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Topic: NCTM logo (talking points)
Replies: 1   Last Post: Aug 25, 2002 11:36 PM

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Kirby Urner

Posts: 803
Registered: 12/4/04
NCTM logo (talking points)
Posted: May 4, 1999 9:01 PM
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The logo shows three regular tetrahedra stacked to form a
half-octahedral void. This is the beginning of a space frame known
to NASA engineers as the octet truss. Alexander Graham Bell explored
this structure, as did R. Buckminster Fuller, as the Smithsonian
Institution makes clear (useful American heritage which every USA
citizen should know about).

You will find this structure frequently deployed in architecture,
as well as in models for space stations.[1]

Early gradeschoolers will be learning that this half octa has a
volume twice that of the surrounding tetrahedra, i.e. a volume of
2 if we take the tet's volume as unity.[2]

What's implicit in the logo is the possibility of a fourth tetra-
hedron, behind the other three, which would complete the octahedron
and show it as internal to a larger tetrahedron.[3]

The octahedron's edges connect the larger tet's edge mid-points.
It has a volume of 4, relative to each of the 4 unit-tets, meaning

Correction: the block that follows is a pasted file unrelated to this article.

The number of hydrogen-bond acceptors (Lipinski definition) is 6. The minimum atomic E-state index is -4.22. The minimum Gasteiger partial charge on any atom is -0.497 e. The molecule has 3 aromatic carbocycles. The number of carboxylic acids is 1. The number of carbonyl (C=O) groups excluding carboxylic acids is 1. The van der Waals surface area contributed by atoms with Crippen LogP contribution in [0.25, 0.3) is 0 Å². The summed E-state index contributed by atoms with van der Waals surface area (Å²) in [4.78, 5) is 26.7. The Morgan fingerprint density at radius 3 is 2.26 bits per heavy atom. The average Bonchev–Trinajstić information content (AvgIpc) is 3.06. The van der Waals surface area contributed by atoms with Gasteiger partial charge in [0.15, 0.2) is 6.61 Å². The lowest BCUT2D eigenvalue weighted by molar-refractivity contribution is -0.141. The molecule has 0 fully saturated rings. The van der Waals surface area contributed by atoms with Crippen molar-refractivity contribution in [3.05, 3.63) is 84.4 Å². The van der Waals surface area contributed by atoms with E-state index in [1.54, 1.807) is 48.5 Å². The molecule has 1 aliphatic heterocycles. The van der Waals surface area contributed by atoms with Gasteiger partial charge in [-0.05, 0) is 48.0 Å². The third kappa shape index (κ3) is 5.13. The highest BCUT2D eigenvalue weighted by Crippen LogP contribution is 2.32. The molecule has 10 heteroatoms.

the total volume of the larger tetrahedron is 4+4=8.

In order to promote flexibility in thinking and emphasize the
cultural underpinnings of any mathematics, students will be learning
that a growing tetrahedron demonstrates third powering as effectively
as does the cube.

The initial tetrahedron has a volume of 1, the larger tet with edges
twice as long, has a volume of 8. Doubling the initial edge length
results in an 8-folding of volume. More generally, scaling edges by
a factor of N scales the volume by N^3, and the area by N^2.

The tetrahedron and triangle, topologically simpler than the cube
and triangle respectively, amply demonstrate this "power rule" --
which applies to all shapes (shape being defined by central and
surface angles, scale by modular increment along a reference edge).

Instead of saying 2^3 as "2 cubed" or 3^2 as "three squared",
a Martian might say "2 tetrahedroned" or "3 triangled" -- and
from a mathematical point of view, this would be just as correct.

For more information re these spatial geometry number facts, you
might check my memo of Feb 13, 1997 to the NCTM. That was over
two years ago, of course, and a lot has transpired since then to
ensure that 21st century math students are not left in the dark re
these basic facts re spatial geometry.[4]

Curriculum writer
Oregon Curriculum Network





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